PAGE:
A recent study looking at high dose supplementation of vitamin D found that it did not prevent cardiovascular disease. This study came about because of earlier studies observing that there is a higher incidence of cardiovascular disease in persons with low vitamin D levels (as measured in their blood). But such results from observational studies need rigorous testing in studies where people are randomly assigned to groups, and that are "double-blind" (no one knows who is getting the vitamin D until the end of the study) to eliminate bias. And this is what was done in this study, with the result that monthly high doses of vitamin D3 for 3 years did not prevent cardiovascular disease (including stroke, heart attacks, hypertension, etc) - as seen in that there were no group differences between the vitamin D and placebo groups. Finding no effects are "null findings".
But note that the subjects in the study got monthly high doses, and not daily or weekly vitamin D. It is unknown whether daily dosing would have made a difference in the results. However, the vitamin D levels in the blood soon reached levels (about 51.725 ng/mL) that many view as a desirable "protective" level. So we'll see what other studies find. But these results are definitely disappointing for those wanting an easy "magic bullet" for preventing cardiovascular disease. Bottom line: focus on lifestyle (diet, exercise, not smoking, etc) for heart health. From Science Daily:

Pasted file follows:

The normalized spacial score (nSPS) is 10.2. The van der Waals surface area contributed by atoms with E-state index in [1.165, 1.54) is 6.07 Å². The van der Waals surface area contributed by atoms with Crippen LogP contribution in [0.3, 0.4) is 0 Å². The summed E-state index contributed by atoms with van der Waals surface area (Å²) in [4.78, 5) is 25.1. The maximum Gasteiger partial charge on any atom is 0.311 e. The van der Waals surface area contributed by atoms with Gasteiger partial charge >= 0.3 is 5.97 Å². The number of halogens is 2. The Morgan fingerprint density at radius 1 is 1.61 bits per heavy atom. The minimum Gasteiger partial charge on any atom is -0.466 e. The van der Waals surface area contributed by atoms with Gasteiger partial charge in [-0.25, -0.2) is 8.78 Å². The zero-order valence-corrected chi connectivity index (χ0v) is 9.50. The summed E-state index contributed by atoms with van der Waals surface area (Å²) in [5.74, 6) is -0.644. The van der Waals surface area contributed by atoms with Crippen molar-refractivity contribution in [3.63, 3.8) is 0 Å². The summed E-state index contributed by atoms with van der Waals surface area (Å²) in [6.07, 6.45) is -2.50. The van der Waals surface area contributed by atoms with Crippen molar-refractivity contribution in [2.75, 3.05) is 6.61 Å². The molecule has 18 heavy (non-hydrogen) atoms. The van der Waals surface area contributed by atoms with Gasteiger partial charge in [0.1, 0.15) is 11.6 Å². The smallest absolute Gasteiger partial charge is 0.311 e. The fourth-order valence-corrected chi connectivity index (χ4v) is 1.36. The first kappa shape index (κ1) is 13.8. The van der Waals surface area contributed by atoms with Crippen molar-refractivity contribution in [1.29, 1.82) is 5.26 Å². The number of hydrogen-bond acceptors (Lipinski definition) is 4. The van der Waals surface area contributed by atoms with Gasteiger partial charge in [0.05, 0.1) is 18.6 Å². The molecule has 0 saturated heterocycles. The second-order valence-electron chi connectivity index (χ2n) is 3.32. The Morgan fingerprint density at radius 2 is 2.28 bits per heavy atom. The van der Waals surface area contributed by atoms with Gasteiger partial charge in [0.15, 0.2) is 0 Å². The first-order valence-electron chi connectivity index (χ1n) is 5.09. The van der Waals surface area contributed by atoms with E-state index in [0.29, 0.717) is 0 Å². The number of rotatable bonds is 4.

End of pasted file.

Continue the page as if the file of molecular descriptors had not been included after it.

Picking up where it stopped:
Results of a large randomized trial indicate that monthly high-dose vitamin D supplementation does not prevent cardiovascular disease, according to a study published by JAMA Cardiology. Studies have reported increased incidence of cardiovascular disease (CVD) among individuals with low vitamin D status. To date, randomized clinical trials of vitamin D supplementation have not found an effect, possibly because of using too low a dose of vitamin D. Robert Scragg, M.B.B.S., Ph.D., of the University of Auckland, New Zealand, and colleagues randomly assigned adults (age 50 to 84 years) to receive oral vitamin D3 (n = 2,558; an initial dose of 200,000 IU, followed a month later by monthly doses of 100,000 IU) or placebo (n = 2,552) for a median of 3.3 years.
Of the 5,108 participants included in the primary analysis, the average age was 66 years; 25 percent were vitamin D deficient. Cardiovascular disease occurred in 303 participants (11.8 percent) in the vitamin D group and 293 participants (11.5 percent) in the placebo group. Similar results were seen for participants with vitamin D deficiency at study entry and for other outcomes such as heart attack, angina, heart failure, hypertension, and stroke.
The authors write that the results of this study do not support the use of monthly high-dose vitamin D for the prevention of CVD. "The effects of daily or weekly dosing on CVD risk require further study." [Original study.]